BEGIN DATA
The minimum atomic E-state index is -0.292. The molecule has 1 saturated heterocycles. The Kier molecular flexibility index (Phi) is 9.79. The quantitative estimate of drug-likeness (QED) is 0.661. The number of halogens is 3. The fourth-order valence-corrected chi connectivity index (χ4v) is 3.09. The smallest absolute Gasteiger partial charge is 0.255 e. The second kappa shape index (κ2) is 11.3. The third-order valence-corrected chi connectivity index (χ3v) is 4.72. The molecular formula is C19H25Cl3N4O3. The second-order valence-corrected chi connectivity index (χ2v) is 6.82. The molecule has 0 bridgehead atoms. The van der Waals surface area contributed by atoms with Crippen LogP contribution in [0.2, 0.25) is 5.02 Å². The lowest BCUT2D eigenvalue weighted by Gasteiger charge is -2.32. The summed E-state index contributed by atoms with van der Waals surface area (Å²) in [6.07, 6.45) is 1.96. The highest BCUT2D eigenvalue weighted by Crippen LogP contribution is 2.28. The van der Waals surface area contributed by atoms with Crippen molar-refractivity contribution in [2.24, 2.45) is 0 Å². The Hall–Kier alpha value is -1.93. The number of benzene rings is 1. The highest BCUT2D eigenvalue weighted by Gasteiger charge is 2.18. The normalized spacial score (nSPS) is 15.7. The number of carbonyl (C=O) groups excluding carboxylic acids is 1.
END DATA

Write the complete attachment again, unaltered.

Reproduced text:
The minimum atomic E-state index is -0.292. The molecule has 1 saturated heterocycles. The Kier molecular flexibility index (Phi) is 9.79. The quantitative estimate of drug-likeness (QED) is 0.661. The number of halogens is 3. The fourth-order valence-corrected chi connectivity index (χ4v) is 3.09. The smallest absolute Gasteiger partial charge is 0.255 e. The second kappa shape index (κ2) is 11.3. The third-order valence-corrected chi connectivity index (χ3v) is 4.72. The molecular formula is C19H25Cl3N4O3. The second-order valence-corrected chi connectivity index (χ2v) is 6.82. The molecule has 0 bridgehead atoms. The van der Waals surface area contributed by atoms with Crippen LogP contribution in [0.2, 0.25) is 5.02 Å². The lowest BCUT2D eigenvalue weighted by Gasteiger charge is -2.32. The summed E-state index contributed by atoms with van der Waals surface area (Å²) in [6.07, 6.45) is 1.96. The highest BCUT2D eigenvalue weighted by Crippen LogP contribution is 2.28. The van der Waals surface area contributed by atoms with Crippen molar-refractivity contribution in [2.24, 2.45) is 0 Å². The Hall–Kier alpha value is -1.93. The number of benzene rings is 1. The highest BCUT2D eigenvalue weighted by Gasteiger charge is 2.18. The normalized spacial score (nSPS) is 15.7. The number of carbonyl (C=O) groups excluding carboxylic acids is 1.